Call me a dope man, cause I rock dope beats.
narrator chooses to cooperate but his friend, thrown to the concrete,
runs; one cop shoots the friend or 'homie', and the narrator, seeing
his friend drop, begins to beat the other officer senseless. The end
result: 'Now they claimin that I'm violent'. In the third stanza, the
situation gets even worse as the friend shoots one of the cops, the
narrator and his friend steal the police car to get away, and wind up
in a gunfight with newly arrived police; as they are about to begin
to shoot, the speaker affirms a heroic ideal:
looked up, and all I saw was blue lights
If I die tonight, I'm dying in a gunfight
story ends just as the gunfight is about to begin, the narrator and
his friend waiting, planning and expecting the battle, the night-time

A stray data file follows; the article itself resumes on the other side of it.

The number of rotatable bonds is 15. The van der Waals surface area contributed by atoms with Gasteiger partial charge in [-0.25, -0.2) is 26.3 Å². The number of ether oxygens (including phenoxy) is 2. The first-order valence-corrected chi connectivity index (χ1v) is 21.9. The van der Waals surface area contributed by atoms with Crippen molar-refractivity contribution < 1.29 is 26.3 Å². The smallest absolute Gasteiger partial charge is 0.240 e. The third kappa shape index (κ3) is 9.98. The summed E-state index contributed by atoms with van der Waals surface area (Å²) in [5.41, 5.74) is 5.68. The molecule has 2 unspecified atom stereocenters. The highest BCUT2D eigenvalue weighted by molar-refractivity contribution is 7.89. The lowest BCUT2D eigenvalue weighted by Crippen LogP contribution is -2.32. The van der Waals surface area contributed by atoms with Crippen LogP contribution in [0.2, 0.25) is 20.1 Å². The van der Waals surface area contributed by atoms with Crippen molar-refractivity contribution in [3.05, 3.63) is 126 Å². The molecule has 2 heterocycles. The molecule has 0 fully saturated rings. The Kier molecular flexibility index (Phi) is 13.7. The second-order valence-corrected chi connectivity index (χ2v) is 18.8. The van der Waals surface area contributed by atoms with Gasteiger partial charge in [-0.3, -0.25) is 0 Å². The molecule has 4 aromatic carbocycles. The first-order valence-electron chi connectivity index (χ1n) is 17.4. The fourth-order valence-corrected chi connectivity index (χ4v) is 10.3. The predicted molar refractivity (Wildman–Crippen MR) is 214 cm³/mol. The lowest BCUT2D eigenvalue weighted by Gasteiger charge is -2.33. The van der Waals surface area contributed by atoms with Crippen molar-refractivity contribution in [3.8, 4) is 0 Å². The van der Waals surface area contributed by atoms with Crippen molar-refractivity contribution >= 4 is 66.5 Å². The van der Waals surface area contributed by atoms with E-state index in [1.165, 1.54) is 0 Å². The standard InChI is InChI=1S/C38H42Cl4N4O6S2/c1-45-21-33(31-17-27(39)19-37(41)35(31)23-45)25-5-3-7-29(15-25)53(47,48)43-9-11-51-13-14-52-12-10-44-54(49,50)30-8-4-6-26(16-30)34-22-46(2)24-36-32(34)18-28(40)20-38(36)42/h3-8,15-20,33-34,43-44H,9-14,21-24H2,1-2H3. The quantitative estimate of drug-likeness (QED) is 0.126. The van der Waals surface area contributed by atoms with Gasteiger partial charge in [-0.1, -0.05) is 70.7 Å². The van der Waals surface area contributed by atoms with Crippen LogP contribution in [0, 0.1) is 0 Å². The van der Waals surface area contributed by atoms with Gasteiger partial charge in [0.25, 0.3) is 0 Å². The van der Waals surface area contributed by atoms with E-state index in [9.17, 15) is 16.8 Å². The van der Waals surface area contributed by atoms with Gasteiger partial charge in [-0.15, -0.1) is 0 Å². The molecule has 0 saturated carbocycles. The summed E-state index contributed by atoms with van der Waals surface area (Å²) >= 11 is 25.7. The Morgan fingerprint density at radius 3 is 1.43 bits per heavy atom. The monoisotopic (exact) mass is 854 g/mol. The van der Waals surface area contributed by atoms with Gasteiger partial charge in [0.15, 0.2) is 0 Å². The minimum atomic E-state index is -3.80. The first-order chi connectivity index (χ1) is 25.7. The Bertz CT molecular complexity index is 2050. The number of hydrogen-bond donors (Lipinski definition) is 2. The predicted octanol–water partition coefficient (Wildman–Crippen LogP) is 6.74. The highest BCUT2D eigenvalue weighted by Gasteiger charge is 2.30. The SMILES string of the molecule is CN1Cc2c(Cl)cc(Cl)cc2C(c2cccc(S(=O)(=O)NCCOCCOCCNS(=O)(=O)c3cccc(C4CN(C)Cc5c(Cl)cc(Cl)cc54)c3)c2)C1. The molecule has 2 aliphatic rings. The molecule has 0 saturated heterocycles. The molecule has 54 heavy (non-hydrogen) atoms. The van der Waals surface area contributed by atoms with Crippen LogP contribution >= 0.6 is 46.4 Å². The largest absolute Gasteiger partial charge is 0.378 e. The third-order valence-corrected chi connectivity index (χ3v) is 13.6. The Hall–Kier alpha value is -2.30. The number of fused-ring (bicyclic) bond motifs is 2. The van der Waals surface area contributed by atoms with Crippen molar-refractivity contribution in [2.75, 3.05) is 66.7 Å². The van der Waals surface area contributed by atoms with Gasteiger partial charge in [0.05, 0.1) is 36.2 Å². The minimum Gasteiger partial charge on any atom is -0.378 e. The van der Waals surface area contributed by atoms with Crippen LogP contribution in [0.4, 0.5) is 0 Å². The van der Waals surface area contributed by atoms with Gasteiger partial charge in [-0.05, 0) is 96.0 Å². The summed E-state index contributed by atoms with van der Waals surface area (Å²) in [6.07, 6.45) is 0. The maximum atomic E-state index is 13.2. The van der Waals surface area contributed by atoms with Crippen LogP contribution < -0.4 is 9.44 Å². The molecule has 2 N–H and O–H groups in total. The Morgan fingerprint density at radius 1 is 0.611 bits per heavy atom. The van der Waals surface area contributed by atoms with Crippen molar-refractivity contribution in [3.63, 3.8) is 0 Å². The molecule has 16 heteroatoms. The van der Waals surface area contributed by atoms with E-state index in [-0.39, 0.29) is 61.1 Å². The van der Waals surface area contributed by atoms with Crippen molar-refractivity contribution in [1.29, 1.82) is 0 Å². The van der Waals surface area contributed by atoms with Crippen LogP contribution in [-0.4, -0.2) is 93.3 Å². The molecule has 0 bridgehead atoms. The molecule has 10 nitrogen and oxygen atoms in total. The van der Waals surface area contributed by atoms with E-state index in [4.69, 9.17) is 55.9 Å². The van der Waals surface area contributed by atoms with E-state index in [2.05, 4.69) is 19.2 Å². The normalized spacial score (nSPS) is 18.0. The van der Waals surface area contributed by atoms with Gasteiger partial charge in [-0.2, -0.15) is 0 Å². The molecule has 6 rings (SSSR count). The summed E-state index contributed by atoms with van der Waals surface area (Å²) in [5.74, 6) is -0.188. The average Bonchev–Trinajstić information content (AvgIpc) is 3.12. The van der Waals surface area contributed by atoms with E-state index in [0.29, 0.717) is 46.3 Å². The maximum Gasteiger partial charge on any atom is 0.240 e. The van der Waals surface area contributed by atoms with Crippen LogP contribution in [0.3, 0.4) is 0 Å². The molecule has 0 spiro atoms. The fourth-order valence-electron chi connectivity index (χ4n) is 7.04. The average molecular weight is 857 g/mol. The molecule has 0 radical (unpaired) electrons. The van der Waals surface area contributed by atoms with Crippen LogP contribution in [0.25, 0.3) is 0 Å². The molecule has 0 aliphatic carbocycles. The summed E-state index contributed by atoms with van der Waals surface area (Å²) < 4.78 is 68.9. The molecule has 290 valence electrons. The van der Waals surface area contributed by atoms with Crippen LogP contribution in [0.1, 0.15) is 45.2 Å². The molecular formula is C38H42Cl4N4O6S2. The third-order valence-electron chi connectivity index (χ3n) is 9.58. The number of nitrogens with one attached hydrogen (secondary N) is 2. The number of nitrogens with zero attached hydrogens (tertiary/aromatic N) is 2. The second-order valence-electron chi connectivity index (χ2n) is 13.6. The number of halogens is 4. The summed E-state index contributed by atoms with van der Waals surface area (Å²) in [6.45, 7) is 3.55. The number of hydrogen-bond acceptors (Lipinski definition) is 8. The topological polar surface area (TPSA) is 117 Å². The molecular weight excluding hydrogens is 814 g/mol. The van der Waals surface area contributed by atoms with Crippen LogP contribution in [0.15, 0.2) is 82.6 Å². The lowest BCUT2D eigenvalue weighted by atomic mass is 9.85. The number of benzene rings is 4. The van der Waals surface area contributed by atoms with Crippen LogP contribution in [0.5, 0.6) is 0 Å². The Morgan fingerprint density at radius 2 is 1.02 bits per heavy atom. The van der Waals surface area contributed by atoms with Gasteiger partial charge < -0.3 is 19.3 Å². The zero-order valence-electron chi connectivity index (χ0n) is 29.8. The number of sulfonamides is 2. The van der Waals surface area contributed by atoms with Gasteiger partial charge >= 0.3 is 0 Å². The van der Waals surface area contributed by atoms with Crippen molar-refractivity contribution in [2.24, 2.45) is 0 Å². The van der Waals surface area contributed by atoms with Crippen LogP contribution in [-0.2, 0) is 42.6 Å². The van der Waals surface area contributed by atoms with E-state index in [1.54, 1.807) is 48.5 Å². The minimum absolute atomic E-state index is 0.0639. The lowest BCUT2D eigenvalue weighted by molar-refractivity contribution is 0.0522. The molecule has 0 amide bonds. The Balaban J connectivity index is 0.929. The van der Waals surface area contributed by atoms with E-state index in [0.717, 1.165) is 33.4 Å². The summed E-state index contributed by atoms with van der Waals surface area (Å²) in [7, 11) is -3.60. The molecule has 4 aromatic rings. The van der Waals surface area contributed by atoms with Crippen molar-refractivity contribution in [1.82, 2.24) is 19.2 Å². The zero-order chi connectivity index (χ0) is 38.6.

tension as taut as that in Heorot, when the Geats settled down to sleep
certain that they would never see their homelands again:
we go, the police against us
Dark as dusk, waitin for the guns to bust (What's next man?)
What's next, I don't know and I don't care
One things fo' sho', tommorrow I won't be here
But if I go, I'm takin all these punks with me
Pass me a clip G, now come and get me
You wanna sweat me, never get me to be silent
Givin them a reason to claim that I'm violent...
context is different, but this steely determination recalls Beowulf,
enraged with anger at the evil Grendel, awaiting the outcome of their
fight. One thing that is good to know, however, is that despite the